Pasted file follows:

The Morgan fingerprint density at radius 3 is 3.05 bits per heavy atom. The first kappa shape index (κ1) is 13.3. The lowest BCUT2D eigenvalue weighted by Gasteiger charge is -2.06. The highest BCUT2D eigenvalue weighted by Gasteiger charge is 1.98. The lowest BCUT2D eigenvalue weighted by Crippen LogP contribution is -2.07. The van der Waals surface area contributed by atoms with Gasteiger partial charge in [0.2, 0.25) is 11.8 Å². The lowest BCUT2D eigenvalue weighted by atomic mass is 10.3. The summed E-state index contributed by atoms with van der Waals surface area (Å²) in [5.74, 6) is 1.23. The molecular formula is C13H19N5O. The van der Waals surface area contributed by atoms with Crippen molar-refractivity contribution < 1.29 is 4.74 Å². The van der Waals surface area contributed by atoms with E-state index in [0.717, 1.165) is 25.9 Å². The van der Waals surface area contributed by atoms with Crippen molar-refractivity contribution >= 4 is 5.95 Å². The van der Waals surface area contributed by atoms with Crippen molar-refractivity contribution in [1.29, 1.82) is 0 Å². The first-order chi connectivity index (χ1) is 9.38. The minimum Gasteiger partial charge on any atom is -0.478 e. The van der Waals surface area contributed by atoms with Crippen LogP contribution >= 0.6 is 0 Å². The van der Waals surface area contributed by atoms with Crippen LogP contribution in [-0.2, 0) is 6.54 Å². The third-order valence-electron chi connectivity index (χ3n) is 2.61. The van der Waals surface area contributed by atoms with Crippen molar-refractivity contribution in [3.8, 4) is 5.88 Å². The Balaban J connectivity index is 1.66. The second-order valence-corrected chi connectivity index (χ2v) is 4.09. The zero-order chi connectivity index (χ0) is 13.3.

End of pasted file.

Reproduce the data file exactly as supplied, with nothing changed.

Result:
The Morgan fingerprint density at radius 3 is 3.05 bits per heavy atom. The first kappa shape index (κ1) is 13.3. The lowest BCUT2D eigenvalue weighted by Gasteiger charge is -2.06. The highest BCUT2D eigenvalue weighted by Gasteiger charge is 1.98. The lowest BCUT2D eigenvalue weighted by Crippen LogP contribution is -2.07. The van der Waals surface area contributed by atoms with Gasteiger partial charge in [0.2, 0.25) is 11.8 Å². The lowest BCUT2D eigenvalue weighted by atomic mass is 10.3. The summed E-state index contributed by atoms with van der Waals surface area (Å²) in [5.74, 6) is 1.23. The molecular formula is C13H19N5O. The van der Waals surface area contributed by atoms with Crippen molar-refractivity contribution < 1.29 is 4.74 Å². The van der Waals surface area contributed by atoms with E-state index in [0.717, 1.165) is 25.9 Å². The van der Waals surface area contributed by atoms with Crippen molar-refractivity contribution >= 4 is 5.95 Å². The van der Waals surface area contributed by atoms with Crippen molar-refractivity contribution in [1.29, 1.82) is 0 Å². The first-order chi connectivity index (χ1) is 9.38. The minimum Gasteiger partial charge on any atom is -0.478 e. The van der Waals surface area contributed by atoms with Crippen LogP contribution >= 0.6 is 0 Å². The van der Waals surface area contributed by atoms with Crippen LogP contribution in [-0.2, 0) is 6.54 Å². The third-order valence-electron chi connectivity index (χ3n) is 2.61. The van der Waals surface area contributed by atoms with Crippen molar-refractivity contribution in [3.8, 4) is 5.88 Å². The Balaban J connectivity index is 1.66. The second-order valence-corrected chi connectivity index (χ2v) is 4.09. The zero-order chi connectivity index (χ0) is 13.3.